From 2005 to 2015, about 20.9?million farmers in 452 counties adopted enhanced management practices in fields with a total of 37.7?million cumulative hectares over the years.
Average yields (maize, rice and wheat) increased by 10.8–11.5%, generating a net grain output of 33?million tons (Mt). At the same time, application of nitrogen decreased by 14.7–18.1%, saving 1.2 Mt of nitrogen fertilizers.
The increased grain output and decreased nitrogen fertilizer use were equivalent to US$12.2 billion.
Greenhouse gas emissions were 328 kg, 812 kg and 434?kg CO2 equivalent per Mg of maize, rice and wheat produced, respectively, compared to 422 kg, 941 kg and 549?kg CO2 equivalent per Mg without the intervention. On the basis of a large-scale survey (8.6?million farmer participants) and scenario analyses, the potential impacts of implementing the enhanced management practices on China’s food security and sustainability outlook was further demonstrated.
And the combination of greater yields and less fertilizer led to total economic savings of $12.2bn for the farmers.
The study is of huge importance to those looking at the future of sustainable agriculture and how the world will produce enough food for the rising population. It also points to the way in which science can improve agriculture.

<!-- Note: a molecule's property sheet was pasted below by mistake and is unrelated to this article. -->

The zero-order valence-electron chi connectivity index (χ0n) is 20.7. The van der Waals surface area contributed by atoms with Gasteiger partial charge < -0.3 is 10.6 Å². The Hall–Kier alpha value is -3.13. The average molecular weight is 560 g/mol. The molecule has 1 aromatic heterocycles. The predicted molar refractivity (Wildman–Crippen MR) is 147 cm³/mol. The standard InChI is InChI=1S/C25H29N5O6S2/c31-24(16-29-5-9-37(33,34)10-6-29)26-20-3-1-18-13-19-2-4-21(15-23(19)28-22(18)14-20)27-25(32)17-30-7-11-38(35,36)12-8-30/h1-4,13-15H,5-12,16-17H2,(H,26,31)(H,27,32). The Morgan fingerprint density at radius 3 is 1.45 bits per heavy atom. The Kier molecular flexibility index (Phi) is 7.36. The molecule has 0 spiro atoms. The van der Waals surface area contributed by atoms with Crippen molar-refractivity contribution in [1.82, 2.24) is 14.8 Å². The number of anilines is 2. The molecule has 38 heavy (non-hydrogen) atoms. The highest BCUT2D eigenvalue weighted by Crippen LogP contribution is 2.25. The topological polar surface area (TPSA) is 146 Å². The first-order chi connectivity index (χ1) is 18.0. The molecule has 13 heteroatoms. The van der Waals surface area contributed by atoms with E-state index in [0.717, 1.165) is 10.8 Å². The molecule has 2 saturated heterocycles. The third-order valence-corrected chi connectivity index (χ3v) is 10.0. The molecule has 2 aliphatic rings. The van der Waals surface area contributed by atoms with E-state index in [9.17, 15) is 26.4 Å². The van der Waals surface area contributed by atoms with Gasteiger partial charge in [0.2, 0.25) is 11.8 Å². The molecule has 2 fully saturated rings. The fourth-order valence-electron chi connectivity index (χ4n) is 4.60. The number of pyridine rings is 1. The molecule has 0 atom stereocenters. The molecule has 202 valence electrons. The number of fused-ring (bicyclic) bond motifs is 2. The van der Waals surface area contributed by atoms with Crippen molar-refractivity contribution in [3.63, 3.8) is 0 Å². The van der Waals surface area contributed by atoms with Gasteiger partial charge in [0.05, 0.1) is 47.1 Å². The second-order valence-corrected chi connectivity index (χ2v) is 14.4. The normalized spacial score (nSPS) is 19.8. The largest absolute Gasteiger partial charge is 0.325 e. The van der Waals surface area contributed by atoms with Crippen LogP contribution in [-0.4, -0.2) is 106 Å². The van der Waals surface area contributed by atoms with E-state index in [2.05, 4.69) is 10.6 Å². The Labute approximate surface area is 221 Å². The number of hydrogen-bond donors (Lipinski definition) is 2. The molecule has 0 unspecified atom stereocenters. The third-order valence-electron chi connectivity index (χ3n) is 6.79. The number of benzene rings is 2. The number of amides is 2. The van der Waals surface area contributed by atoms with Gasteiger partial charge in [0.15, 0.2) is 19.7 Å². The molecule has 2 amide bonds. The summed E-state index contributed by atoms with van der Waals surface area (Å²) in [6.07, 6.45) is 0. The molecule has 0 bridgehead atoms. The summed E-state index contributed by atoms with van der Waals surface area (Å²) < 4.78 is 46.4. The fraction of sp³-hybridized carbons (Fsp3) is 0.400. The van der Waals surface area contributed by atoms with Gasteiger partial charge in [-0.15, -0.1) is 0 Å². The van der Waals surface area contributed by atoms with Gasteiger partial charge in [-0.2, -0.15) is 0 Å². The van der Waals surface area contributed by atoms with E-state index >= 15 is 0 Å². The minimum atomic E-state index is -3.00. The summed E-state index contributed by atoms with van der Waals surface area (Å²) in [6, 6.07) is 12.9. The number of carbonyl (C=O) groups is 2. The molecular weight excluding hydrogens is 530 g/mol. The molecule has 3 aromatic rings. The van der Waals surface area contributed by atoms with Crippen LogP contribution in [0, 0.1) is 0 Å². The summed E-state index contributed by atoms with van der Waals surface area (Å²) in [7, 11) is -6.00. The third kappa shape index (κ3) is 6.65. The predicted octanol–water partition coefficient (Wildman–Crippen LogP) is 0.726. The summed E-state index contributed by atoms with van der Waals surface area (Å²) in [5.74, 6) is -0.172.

However, it may not be easy to replicate the results elsewhere.
The farmers were convinced to change their practices as a result of 14,000 workshops, on-site demonstrations and outreach programmes. This was achieved with the help of more than 1,000 researchers, 65,000 bureaucrats and technicians as well as 140,000 representatives from agriculture businesses.
“It would clearly have benefits across sub-Saharan Africa, but an approach is needed that crosses borders, organizations and funders,” Leslie Firbank, Professor of Sustainable Agriculture at Leeds University told Nature.
Fertilizers such as nitrogen often end up in water sources, and contribute to the acidification of soil.
They also cause global warming, causing soil microbes to emit unexpectedly high levels of nitrous oxide. Nitrous oxide is a greenhouse gas with 300 times as much heat-trapping power as carbon dioxide.
The UN’s Food and Agricultural Organization predicted that global fertilizer use would grow by 1.4% each year between 2014 and 2018, with China accounting for 18% of that growth.
The report notes that the Chinese farmers needed some convincing about the evidence before changing their normal farming methods.
And the wider community can learn from what happens when scientific evidence guides farming practices.